UPDATE: Bristol Council approves resolution on Prudence Ferry landing fee
Bristol also seeks to renegotiate lease with A&R Marine
A trip across the bay from Prudence Island may soon cost a bit more as the Bristol Town Council considers charging passengers a landing fee while seeking to renegotiate a lease agreement with ferry carrier A&R Marine.
Town Councilman Andy Tyska has proposed charging the 35-cent per-passenger landing fee to help offset the expense of maintaining the ferry dock on Thames Street and other associated costs, like establishing more parking along Bristol’s waterfront. The council approved a resolution Wednesday asking the state General Assembly for enabling legislation for the fee. Further council action would be needed before the fee is applied
Based on last year’s ridership of 57,000 passengers, the landing fee would generate about $20,000 a year for the town. Such fees are not uncommon, implemented by Newport, Narragansett and New Shoreham, Mr. Tyska said. Newport charges $3 per person who disembark from the cruise ships often moored off that city’s coast.
“We need to look at solutions to take a bite out of the parking demand,” Mr. Tyska said, mentioning the town could lease parking lots in the area and even look at the potential of building a garage. “The current and future parking needs need to be addressed.”
The future is a busier Bristol waterfront, if proposals to build a new 100-slip marina in front of the Robin Rug factory and expand public dock services come to fruition. Mr. Tyska and Town Manager Steven Contente have proposed expanding the ferry dock into a “Port of Bristol,” seeking to bring in more ferry services — such as the Providence-to-Newport ferry — and even small cruise ships that would carry vacationers to Bristol’s downtown. Some vacation cruises, including American Cruise Line, already visit Bristol, docking at Herreshoff Marine Museum.
“This is a key opportunity to expand Bristol visitorship,” Councilman Tyska said. “People can shop in our downtown shops, and eat at our restaurants. It could be a jolt in economic development for our businesses.”
The potential expansion starts with getting A&R Marine on board with sharing the dock. To that end, Councilman Tyska has proposed renegotiating the lease established with the ferry company when the town bought the dock in 2013. While the 10-year lease (5 years with a 5-year option) is just three years old, he believes renegotiating would be beneficial to both the town and the ferry company, ensuring the relationship continues well into the future.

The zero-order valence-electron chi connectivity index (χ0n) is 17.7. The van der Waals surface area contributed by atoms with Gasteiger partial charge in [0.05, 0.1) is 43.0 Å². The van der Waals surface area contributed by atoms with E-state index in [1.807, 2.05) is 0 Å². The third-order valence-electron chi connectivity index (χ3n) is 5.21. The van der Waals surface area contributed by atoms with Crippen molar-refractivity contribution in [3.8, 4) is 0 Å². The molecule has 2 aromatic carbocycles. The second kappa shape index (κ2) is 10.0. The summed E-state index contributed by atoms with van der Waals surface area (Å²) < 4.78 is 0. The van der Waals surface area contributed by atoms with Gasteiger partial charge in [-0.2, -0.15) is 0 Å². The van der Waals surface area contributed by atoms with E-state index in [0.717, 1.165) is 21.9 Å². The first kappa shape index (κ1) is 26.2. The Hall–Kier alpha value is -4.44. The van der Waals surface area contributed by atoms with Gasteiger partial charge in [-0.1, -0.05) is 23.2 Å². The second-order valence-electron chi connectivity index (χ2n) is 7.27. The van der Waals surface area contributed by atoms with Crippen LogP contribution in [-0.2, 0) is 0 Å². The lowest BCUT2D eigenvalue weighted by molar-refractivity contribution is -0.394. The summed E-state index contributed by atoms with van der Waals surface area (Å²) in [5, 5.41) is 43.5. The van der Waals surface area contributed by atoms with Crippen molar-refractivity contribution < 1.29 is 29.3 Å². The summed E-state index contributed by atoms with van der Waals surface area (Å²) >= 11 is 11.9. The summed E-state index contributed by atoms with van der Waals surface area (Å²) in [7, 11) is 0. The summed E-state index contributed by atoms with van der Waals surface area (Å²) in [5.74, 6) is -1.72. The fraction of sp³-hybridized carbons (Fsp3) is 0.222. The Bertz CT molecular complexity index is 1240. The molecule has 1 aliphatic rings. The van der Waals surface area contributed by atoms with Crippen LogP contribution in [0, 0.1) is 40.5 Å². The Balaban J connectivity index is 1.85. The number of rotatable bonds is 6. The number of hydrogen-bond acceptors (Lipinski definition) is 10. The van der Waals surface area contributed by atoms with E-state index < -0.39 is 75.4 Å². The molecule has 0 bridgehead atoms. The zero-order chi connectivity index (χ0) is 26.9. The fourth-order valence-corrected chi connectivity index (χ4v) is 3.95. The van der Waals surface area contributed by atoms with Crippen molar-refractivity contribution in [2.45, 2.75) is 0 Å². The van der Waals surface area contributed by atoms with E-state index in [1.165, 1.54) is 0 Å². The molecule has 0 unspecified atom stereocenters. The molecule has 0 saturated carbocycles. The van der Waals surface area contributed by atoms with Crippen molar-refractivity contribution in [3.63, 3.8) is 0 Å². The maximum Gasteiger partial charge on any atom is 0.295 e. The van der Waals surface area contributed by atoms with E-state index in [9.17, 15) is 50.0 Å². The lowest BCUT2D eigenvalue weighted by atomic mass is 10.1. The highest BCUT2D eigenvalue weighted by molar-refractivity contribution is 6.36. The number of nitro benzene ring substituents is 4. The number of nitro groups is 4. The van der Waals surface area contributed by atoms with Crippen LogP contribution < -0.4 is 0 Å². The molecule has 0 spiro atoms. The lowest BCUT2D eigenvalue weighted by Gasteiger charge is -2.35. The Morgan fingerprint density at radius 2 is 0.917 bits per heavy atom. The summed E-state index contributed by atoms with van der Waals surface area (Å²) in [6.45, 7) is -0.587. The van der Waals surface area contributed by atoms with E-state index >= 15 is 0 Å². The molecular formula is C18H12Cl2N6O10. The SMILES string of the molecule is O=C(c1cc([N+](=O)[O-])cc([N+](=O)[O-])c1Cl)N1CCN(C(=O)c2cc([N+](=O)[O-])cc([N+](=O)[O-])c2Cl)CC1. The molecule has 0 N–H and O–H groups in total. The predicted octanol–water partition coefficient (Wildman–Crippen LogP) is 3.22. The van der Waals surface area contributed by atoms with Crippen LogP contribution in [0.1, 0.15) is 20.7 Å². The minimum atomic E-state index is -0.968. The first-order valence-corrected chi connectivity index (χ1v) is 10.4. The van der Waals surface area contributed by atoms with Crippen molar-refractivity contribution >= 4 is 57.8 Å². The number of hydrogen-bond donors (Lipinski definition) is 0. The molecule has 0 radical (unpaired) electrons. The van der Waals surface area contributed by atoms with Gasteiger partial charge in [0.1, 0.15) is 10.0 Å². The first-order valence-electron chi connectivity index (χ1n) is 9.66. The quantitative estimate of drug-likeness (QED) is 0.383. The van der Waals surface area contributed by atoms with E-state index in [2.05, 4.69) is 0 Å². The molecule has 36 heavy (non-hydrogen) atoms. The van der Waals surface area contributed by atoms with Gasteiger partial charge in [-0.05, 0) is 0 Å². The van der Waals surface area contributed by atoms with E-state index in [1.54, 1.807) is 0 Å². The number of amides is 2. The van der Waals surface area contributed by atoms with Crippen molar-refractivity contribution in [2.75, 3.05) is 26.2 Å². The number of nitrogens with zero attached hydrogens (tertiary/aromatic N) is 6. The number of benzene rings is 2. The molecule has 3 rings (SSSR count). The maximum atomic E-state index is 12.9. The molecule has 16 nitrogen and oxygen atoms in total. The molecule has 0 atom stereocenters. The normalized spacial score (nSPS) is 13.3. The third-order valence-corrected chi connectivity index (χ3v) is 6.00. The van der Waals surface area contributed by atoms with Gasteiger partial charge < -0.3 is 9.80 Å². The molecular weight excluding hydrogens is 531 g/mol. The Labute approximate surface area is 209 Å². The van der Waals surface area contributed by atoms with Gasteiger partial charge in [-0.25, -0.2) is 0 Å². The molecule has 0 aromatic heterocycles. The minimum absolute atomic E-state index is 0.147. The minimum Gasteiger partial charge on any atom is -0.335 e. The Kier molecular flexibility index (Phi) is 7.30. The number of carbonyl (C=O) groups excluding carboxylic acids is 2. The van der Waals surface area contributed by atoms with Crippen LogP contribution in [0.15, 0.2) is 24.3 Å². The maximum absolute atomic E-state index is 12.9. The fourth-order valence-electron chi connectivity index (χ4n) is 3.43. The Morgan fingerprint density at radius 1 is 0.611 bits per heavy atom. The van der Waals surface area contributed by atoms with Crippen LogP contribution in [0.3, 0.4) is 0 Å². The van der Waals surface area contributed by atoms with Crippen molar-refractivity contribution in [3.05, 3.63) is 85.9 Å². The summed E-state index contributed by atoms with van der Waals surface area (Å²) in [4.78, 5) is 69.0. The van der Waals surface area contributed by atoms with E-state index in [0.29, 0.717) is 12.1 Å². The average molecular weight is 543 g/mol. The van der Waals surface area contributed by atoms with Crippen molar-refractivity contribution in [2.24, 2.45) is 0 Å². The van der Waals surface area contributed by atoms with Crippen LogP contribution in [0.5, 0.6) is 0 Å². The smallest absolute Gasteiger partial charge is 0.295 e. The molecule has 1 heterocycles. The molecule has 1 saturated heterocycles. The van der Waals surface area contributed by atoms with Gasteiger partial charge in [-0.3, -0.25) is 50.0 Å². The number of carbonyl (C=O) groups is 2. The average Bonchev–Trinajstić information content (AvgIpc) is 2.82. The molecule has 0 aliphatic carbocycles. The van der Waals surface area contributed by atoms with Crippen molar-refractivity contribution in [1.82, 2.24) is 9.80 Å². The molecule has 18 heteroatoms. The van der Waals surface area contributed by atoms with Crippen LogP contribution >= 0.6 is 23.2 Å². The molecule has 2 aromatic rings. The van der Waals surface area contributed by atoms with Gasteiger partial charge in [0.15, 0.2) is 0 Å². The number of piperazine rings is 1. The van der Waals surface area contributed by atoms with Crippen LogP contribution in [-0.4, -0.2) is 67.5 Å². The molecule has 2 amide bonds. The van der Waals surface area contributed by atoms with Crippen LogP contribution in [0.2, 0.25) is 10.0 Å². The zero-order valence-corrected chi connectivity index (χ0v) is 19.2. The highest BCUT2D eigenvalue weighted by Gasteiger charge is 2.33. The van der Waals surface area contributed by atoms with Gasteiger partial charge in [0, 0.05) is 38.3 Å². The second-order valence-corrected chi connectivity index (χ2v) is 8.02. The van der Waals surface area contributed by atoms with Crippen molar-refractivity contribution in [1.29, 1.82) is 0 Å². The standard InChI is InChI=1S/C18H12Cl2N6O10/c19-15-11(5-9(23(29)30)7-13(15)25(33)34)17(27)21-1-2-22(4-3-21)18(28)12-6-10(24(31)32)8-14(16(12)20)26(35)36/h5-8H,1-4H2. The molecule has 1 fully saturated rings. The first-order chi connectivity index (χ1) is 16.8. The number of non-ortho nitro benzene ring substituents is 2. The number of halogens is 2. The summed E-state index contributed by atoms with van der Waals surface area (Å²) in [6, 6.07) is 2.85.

“The ferry has been part of the fabric of our waterfront. I would like that to continue in a way that’s mutually beneficial,” Councilman Tyska said.
The new lease agreement would allow Bristol to use the north side of the dock to seek out and attract other commercial vessels to the town. The west end, currently exclusive to A&R, would be opened to other, non-competing ferry services. The renegotiation would also “revisit the rent structure to account for the value of the waterfront property,” according to the memorandum of understanding Councilman Tyska has proposed to A&R and the Town Council. Under the current terms, the ferry pays Bristol $1,000 a month to use the dock. The new rental fee would have to be negotiated, Councilman Tyska said.
Renegotiating the lease would establish greater stability for both the town and A&R Marine, Mr. Tyska said, something with which he said the ferry company agrees. A&R Marine President Stephen Antaya could not be reached for comment.
“A&R absolutely sees the benefit of renegotiating,” Councilman Tyska said. “It’s important from a business point of view for A&R to know they will be there into the future.I believe there is an intent to renegotiate. I would expect a fair and reasonable discussion.”
Any expansion of the dock would have to begin with critical repairs to the “extremely poor condition of the west face of the dock,” Mr. Antaya wrote on Jan. 4 to Portsmouth Town Administrator Richard Rainer Jr. He was requesting Portsmouth — of which Prudence Island is a part — and Bristol to kick in $75,000 each to make the immediate repairs. Costs of other repairs — including a new steel sheet piling bulkhead, removal and replacement of concrete ramps and replacement of asphalt along the south face of the dock — would run as high as $1.67 million, according to Pare Corporation, an engineering firm that inspected the dock in 2013 and recommended the repairs. Mr. Contente has cited the same number as the cost of establishing the Port of Bristol.
“If we’re going to continue to use it as a transient dock, we need to make sure it’s safe,” Mr. Contente said.
The need to repair the dock’s west end and make further improvements to expand is “a separate discussion” from the lease negotiation, Councilman Tyska said, but one that needs to happen to address the “very immediate concerns.”